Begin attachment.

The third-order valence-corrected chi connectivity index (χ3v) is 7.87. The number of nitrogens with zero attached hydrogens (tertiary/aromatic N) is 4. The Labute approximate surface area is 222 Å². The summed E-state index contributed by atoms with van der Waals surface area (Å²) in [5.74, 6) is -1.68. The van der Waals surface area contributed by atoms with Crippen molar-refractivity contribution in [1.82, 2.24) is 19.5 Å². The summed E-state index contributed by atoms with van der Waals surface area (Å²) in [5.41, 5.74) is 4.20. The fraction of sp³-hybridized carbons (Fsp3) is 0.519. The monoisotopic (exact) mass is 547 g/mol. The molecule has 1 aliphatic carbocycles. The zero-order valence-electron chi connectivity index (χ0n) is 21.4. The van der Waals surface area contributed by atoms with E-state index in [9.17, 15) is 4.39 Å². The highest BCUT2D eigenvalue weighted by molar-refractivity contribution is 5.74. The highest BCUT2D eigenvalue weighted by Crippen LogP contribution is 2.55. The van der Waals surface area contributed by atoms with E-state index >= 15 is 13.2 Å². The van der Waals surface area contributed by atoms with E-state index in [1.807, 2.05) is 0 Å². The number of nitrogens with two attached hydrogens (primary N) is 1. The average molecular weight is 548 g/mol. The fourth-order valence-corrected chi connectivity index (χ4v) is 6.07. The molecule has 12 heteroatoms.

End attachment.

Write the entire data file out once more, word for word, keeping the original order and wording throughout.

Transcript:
The third-order valence-corrected chi connectivity index (χ3v) is 7.87. The number of nitrogens with zero attached hydrogens (tertiary/aromatic N) is 4. The Labute approximate surface area is 222 Å². The summed E-state index contributed by atoms with van der Waals surface area (Å²) in [5.74, 6) is -1.68. The van der Waals surface area contributed by atoms with Crippen molar-refractivity contribution in [1.82, 2.24) is 19.5 Å². The summed E-state index contributed by atoms with van der Waals surface area (Å²) in [5.41, 5.74) is 4.20. The fraction of sp³-hybridized carbons (Fsp3) is 0.519. The monoisotopic (exact) mass is 547 g/mol. The molecule has 1 aliphatic carbocycles. The zero-order valence-electron chi connectivity index (χ0n) is 21.4. The van der Waals surface area contributed by atoms with E-state index in [9.17, 15) is 4.39 Å². The highest BCUT2D eigenvalue weighted by molar-refractivity contribution is 5.74. The highest BCUT2D eigenvalue weighted by Crippen LogP contribution is 2.55. The van der Waals surface area contributed by atoms with E-state index >= 15 is 13.2 Å². The van der Waals surface area contributed by atoms with E-state index in [1.807, 2.05) is 0 Å². The number of nitrogens with two attached hydrogens (primary N) is 1. The average molecular weight is 548 g/mol. The fourth-order valence-corrected chi connectivity index (χ4v) is 6.07. The molecule has 12 heteroatoms.